There’s a follow-up book called To Hellholes and Back: Bribes, Lies, and the Art of Extreme Tourism that just arrived and I’m getting ready to dig into it.
I’m sure you’ve heard of the building in Shanghai that collapsed, as well as a bridge that partially collapsed. Today on the radio they said that the building developer’s license had been expired since 2004. This obviously does nothing to bolster the peoples’ confidence after last year’s Sichuan earthquakes where several schools collapsed (while other buildings still stood) and thousands of children were killed. This tragedy was linked to corruption in the construction and approval processes.
Also from the recent news, the Chinese government wanted special censorship software installed on all computers in their country. Called Green Dam-Youth Escort, the government eventually backed down after its citizens and PC manufacturers protested and after several vulnerabilities were discovered. But it turns out that the company hired by the government the software stole much of the code from a US software developer’s freeware version. Now that US developer is being attacked with custom written malicious code and phishing attacks, tenuously linked to Chinese sources.
When we were in China, Brian and I joked that “Chinese engineering will save us!” But that’s clearly not the case as this past week has shown us. No doubt that these are exceptions to the rule, but they are very public embarrassments for a government which tries to avoid them at all costs.
It’s been quite a while since I wrote the original pieces on Beijing, so my memory has faded a good bit. But I’ll hit the highlights and try to give you a general feel of the city.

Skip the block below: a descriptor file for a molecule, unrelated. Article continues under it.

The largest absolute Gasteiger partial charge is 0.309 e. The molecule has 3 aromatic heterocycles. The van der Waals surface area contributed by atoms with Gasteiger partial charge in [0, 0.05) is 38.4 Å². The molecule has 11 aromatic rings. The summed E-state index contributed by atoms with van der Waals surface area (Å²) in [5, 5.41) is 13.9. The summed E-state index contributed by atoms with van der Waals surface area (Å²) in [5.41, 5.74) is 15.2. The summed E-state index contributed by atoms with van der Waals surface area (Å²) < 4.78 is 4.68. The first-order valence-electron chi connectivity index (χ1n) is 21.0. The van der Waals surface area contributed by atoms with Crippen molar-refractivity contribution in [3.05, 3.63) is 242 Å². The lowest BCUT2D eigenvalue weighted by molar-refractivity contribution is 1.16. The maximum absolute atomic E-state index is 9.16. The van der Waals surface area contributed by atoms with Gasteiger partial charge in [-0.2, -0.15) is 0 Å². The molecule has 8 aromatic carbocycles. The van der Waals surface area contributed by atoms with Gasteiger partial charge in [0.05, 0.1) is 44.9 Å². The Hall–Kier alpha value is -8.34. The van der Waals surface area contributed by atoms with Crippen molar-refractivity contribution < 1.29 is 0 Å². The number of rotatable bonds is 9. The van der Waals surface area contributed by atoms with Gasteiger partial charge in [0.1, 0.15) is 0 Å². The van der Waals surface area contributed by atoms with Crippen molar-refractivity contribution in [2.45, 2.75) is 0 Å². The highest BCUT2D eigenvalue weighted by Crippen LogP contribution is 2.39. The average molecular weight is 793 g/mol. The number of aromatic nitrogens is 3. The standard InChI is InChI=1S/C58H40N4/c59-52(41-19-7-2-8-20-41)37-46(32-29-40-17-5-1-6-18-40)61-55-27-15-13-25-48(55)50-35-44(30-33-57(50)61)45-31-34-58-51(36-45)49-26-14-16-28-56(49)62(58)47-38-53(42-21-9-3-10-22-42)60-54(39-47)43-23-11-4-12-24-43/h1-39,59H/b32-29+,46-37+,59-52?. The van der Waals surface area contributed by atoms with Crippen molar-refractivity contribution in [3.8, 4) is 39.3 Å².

I went to my first clown-themed party while I was in Beijing. Some of Elyse‘s friends were throwing a party for their other friend and she invited me to tag along. I didn’t have any clowny gear, so instead I just puffed up my hair as best I could and put some lipstick on my nose. I didn’t look much like a clown, but it worked well enough. That crowd wasn’t too picky about the outfit, they just wanted to have fun.
The party is hosted at a bar so there is a lot of room. Some of this is taken up by contests and booths set up, in keeping with the carnival like atmosphere. There is an “Adult Kissing Booth” for taking some pictures of the guest of honor with his friends in compromising positions. There are also some setups for the games we’ll be playing, like “Pin the Penis on the Donkey,” “Sexual Position Balloon Pop,” and “Lipstick Kissing Contest” where you cover each others’ bodies with lipstick kisses. We are all in teams of 3-4 for this, which really helped me get to know people quickly. We all fought hard and gave it our best effort, but our team didn’t win. On some controversial calls, we came in second.